Decentralized Identity and Content Attribution: We Need a Specification

The power of the web has been that it has given us permissionless publishing. Want to publish your opinion? You no longer need to submit a letter to the editor of a newspaper in hope of it being published – you can just put it on your own website. Through additions to the original web specifications we have managed to extend this permissionless nature of innovation from content to entire applications.

But the web specifications have been missing a crucial ingredient. We don’t have a standard way of attributing content. For instance, the content here on Continuations is Creative Commons licensed. The particular license I have chosen allows non-commercial redistribution and also remixing and transformation of the content.

Let’s take the simplest example of republishing an entire post. One way to deal with attribution is that one could require a link to the original. That works somewhat as long as original persists and as long as there is an original in the first place. But one can easily consider a situation where I write something for another publication (not on Continuations) and still want that to be attributed to me.

Here too decentralized identity, such as Blockchain ID, could play a critical role. What I am envisioning is a spec that allows content to have one or more associated Blockchain IDs. It might look something like this:

       <attribution type=“blockchain_id”>id goes here</attribution>
       <signature type=“method_id”>signature data goes here</signature>
      <license type=“cc”>BY-NC-SA 4.0</license>
          …. actual content goes here …

The key idea here is that Blockchain IDs come equipped with a key pair (and more key pairs can be attached to it). That allows a creator to sign their content. By specifying an attribution type, this kind of spec could also support any other ID that has a notion of key pairs and can be publicly verified (although Blockchain ID has yet another advantage as we will see shortly).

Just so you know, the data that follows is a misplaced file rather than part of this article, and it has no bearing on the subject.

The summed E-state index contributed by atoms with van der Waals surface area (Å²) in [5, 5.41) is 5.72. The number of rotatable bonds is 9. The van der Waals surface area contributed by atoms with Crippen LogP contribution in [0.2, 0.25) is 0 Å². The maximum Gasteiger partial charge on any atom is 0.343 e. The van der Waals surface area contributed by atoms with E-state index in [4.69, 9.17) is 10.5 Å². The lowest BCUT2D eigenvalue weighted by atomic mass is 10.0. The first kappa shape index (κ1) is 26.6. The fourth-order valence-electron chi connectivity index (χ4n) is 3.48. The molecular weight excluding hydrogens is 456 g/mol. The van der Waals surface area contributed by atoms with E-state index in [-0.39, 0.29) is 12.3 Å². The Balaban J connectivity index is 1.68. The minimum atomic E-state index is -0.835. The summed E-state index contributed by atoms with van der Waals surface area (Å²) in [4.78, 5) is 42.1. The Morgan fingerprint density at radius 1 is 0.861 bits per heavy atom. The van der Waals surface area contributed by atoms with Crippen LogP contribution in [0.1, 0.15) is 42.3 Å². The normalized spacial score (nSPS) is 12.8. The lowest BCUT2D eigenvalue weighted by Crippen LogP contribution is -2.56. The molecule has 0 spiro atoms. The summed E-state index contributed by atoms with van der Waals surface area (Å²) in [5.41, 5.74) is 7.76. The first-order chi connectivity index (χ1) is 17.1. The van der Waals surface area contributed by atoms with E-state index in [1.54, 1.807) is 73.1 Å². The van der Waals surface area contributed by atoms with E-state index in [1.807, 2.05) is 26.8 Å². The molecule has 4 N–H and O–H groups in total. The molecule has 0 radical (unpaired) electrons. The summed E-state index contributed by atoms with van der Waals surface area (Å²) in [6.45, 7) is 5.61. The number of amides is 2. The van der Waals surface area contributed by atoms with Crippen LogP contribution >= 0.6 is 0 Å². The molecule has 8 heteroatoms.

The spec would provide for different methods of signing and also first creating a canonical version of the content. For example, for HTML content a first cut at canonicalization might involve stripping all the html tags and whitespace from the content and then signing only the remaining text (note: the canonicalization should include the license so that can’t be changed).

What would such a specification be good for? To begin with, no matter where you found content in this format you would be able to verify who created it. Web browsers could do this in an automated fashion by verifying the signature attached to each piece of content against the attributed ID. By virtue of including a license you would also know what you can do with the content.

There is no attempt at DRM here. You could still rip the content portion and then do with it what you wanted. Of course, the more content gets published in this format, the easier it will be to create automated systems that track down content that has been ripped or is likely to have been ripped. 

Having strong attribution also allows novel payment systems for content to be created. It would make possible subscriptions to either individuals or to content of some specified quality level. For individuals, I could simply instruct my browser to pay some number of BTC every time I consume content that is attributed to a specific Blockchain ID (this is the added benefit of Blockchain IDs – they come bundled with bitcoin addresses – the result would be similar to a decentralized version of Patreon). Or I could instruct my browser to pay some number of BTC every time I consume content attributed to someone who has a quality score above a threshold that I have set using a third party service rating service (this would be similar to a decentralized version of Netflix or Spotify and there could be multiple competing rating services for the same content type). Both of these approaches help overcome the problem with most micropayment schemes that I have written about.

There are a great many problems that need to be addressed which are not covered in my example, such as whether these should be tags from a custom HTML name space or use something more along the lines of microformats. There is the question of how to attribute work to multiple individuals. How to deal with links to original work for derivative work. How to deal with content other than text, say images, videos or music. But just getting started with single author text content and making it work might be good enough to get some adoption going. After all, the web specs we use today have come a long way too.